The majority of states follow West Virginia’s ruling in the case of Bettinger v. Bettinger, 396 S.E.2d 709, 714 (W.Va. 1990), wherein the court opined that the value pursuant to the buy-sell agreement should be considered along with any other relevant evidence regarding the value and weighted accordingly. Additionally, the physician’s age may be a consideration. A value an agreement sets may be more relevant in the case of a 58-year-old physician subject to mandatory retirement at age 60 who is nearing the end of his professional career than the case of a 38-year-old physician subject to the same agreement when sale or retirement is not imminent.
In addition to the value of the tangible assets a medical practice owns, the value is also comprised of intangible assets such as goodwill, patient lists, medical records, and covenants not to compete. The value of the intangible component is often greater than the value of the tangible component.
Goodwill, an intangible asset arising as a result of name, reputation, customer loyalty, location, products, and similar factors not separately identified, can be viewed as the ability to earn a return over and above the return earned on the tangible assets. Once it has been determined that goodwill exists, it must be valued. Goodwill is often valued to compensate the nonphysician spouse for his or her marital contribution.
Two types of goodwill may be associated with the value of a medical practice. Personal (or professional) goodwill is attached to the individual and his or her unique abilities and characteristics. Practice (or entity) goodwill is attached to the medical practice and is not associated with the physician’s unique abilities and characteristics.
Personal goodwill presumes that a practice has a higher value as a result of the particular professional’s knowledge, experience, and reputation. Personal goodwill is that which would make a doctor’s patients follow him even if he or she changed his location, staff, and phone number. As such, personal goodwill is difficult to transfer, but it may be done with advance planning and cooperation between the buyer and the seller. However, would a hypothetical buyer pay anything for personal goodwill (under the fair market value standard of value)?
Practice goodwill is associated with the practice as a unit, including its location, systems, operating procedures and policies, staff, an established client base, and patient records. Another indicator of practice goodwill is a telephone number. Assume a family practice has a telephone number of 808-555-1212. As a patient of that practice who needs an appointment, you will call that number and ask for an appointment with Dr. A. If Dr. A is not there, you still are likely to see whatever doctor is available at that telephone number.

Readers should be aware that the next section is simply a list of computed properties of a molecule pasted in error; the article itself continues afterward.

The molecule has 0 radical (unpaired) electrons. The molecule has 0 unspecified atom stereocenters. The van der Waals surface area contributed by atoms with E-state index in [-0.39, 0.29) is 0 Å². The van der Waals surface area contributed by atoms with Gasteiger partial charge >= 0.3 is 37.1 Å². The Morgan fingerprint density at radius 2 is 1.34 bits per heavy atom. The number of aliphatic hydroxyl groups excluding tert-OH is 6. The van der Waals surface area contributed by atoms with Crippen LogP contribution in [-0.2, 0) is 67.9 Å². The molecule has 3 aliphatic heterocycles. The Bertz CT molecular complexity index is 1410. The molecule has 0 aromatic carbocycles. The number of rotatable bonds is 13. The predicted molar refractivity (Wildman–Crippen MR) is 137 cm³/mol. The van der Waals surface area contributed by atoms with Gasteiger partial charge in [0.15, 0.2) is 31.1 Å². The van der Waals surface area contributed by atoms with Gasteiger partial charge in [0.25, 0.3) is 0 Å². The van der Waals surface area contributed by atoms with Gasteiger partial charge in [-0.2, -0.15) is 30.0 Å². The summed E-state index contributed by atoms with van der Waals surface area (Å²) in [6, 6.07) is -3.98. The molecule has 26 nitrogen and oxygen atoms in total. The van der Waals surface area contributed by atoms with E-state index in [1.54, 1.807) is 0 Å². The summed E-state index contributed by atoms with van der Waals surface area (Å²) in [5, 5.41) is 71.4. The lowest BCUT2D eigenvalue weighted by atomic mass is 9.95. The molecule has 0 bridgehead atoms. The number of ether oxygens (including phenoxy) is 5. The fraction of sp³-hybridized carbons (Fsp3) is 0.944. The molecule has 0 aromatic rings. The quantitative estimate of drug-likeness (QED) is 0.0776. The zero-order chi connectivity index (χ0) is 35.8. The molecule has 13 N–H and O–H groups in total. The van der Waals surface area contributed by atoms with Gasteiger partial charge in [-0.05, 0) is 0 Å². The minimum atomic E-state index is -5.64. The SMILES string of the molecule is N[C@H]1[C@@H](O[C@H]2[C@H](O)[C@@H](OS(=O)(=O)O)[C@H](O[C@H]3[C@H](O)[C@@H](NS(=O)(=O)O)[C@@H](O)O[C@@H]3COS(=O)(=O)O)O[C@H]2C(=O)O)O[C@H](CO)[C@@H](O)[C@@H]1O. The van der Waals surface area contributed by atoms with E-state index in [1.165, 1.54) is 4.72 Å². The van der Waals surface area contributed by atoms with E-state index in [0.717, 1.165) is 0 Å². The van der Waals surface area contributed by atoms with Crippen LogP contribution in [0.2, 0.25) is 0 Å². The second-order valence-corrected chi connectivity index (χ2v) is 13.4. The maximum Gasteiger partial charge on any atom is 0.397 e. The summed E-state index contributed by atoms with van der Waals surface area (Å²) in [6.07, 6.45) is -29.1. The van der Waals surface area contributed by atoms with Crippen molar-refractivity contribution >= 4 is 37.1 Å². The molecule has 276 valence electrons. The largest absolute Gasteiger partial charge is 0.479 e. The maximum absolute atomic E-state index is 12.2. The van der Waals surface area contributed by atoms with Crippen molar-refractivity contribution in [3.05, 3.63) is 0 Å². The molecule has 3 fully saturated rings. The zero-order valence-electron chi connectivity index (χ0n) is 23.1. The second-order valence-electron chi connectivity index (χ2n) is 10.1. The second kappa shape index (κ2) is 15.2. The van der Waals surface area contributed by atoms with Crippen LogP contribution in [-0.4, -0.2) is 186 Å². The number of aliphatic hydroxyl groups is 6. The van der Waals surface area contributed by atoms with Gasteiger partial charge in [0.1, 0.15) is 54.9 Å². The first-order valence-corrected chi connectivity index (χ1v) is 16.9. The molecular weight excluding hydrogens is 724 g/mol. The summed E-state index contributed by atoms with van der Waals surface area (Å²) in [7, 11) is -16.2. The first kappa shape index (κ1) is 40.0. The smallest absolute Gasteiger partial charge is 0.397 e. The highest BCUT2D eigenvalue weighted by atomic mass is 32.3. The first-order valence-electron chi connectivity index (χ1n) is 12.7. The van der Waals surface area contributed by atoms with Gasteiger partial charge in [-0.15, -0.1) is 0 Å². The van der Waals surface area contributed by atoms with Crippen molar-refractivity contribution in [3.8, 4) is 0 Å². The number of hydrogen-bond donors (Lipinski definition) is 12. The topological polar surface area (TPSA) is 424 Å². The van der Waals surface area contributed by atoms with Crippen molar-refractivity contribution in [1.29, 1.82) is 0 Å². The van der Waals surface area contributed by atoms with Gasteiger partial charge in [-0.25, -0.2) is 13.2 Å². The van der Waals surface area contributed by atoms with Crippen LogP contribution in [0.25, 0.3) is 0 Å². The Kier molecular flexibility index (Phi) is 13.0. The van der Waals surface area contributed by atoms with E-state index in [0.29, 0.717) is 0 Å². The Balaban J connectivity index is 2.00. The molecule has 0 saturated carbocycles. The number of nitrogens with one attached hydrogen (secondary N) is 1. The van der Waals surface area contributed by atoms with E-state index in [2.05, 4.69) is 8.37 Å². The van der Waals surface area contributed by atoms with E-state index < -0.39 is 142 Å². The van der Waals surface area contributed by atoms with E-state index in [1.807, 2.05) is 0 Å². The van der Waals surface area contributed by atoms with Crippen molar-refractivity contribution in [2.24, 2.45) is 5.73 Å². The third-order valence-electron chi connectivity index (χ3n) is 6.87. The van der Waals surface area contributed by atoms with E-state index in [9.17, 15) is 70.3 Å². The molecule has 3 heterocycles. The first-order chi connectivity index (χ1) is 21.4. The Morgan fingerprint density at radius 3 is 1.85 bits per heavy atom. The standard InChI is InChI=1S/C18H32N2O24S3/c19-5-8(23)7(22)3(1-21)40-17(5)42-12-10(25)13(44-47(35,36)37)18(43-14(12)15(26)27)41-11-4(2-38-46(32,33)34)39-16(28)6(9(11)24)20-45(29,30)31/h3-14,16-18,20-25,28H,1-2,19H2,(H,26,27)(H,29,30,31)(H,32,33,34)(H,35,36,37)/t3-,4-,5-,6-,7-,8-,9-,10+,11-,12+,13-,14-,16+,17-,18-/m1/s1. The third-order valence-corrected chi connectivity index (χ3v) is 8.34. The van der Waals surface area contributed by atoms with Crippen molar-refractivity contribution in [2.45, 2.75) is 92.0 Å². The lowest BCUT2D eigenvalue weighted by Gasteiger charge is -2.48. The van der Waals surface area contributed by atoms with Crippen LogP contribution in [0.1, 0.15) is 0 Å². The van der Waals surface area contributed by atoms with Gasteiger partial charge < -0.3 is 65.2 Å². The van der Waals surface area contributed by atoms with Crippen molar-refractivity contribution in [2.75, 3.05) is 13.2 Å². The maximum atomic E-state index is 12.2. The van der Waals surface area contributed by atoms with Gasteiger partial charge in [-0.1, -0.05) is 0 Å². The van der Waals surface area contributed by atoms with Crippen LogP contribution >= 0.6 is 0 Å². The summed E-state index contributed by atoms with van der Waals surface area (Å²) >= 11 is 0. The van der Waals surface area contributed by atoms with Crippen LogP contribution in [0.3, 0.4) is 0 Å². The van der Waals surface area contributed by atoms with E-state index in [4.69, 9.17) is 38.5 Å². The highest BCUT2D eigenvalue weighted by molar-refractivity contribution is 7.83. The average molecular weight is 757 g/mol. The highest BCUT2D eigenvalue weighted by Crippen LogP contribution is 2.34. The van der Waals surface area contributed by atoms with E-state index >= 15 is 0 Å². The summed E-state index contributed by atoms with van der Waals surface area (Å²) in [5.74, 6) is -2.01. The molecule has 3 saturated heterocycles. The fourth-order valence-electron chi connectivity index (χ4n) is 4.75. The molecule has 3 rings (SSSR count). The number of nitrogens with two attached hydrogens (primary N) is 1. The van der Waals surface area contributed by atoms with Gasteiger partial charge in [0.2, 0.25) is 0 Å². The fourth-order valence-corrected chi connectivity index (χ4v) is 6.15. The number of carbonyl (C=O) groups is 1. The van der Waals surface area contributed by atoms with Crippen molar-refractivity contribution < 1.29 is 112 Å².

A distinction must be made between personal goodwill and professional goodwill because the majority of states do not consider personal goodwill a marital asset. A minority of states, shown in the chart below, ruled that all goodwill is marital property, whether it is personal goodwill or practice goodwill.
The “double dip” dilemma exists when the same income stream is used for multiple purposes—for example, when the income stream of a business is utilized to value a practice and that same earnings stream is used as the basis for support.
An important task for an appraiser of a professional practice is to determine the distinction between the return on labor and the return on equity. This is done by utilizing normalized compensation to determine the value of a practice. It represents what the owner physician would have to pay another physician to come in and perform the same function as the owner physician. Often, the determination of reasonable compensation is the most disputed part of the valuation.
The actual compensation, which is usually greater than the normalized compensation, often includes discretionary personal expenses that the business pays, such as automobile expenses, dues and subscriptions, household expenses, meals and entertainment, retirement plan contributions, telephone, and travel. The use of normalized compensation for valuation purposes increases the value of the practice. At the same time, actual compensation is often used as the basis for support. For example, assume the following information for Dr. A:
Assuming a capitalization rate for net income of 20%, the value of the practice using normalized compensation is $900,000. The spouse’s alimony will be calculated based on the physician’s compensation of $490,000. Therefore, the spouse is receiving the double benefit from the normalized earnings utilized in determining the value of the practice and the actual compensation the physician takes. As is the case with determining the applicable standard of value, the states’ treatment of the double dip varies.
Successful valuation engagements require sound judgment, and valuation professionals must be confident that the conclusions reached are reasonable based on the unique facts and circumstances of the case and that the value is reasonably defensible. With the majority of the issues discussed on the topic of valuing a physician practice in the event of divorce, the courts have looked to previous decisions not only in their own state, but often in other states as well.
For more on this topic, download the complete chapter from the BVR/AHLA Guide to Healthcare Industry Finance and Valuation and add the complete publication to your library to learn more important topics such as the healthcare marketplace, regulatory considerations in healthcare valuation, valuing physician practices, and much more.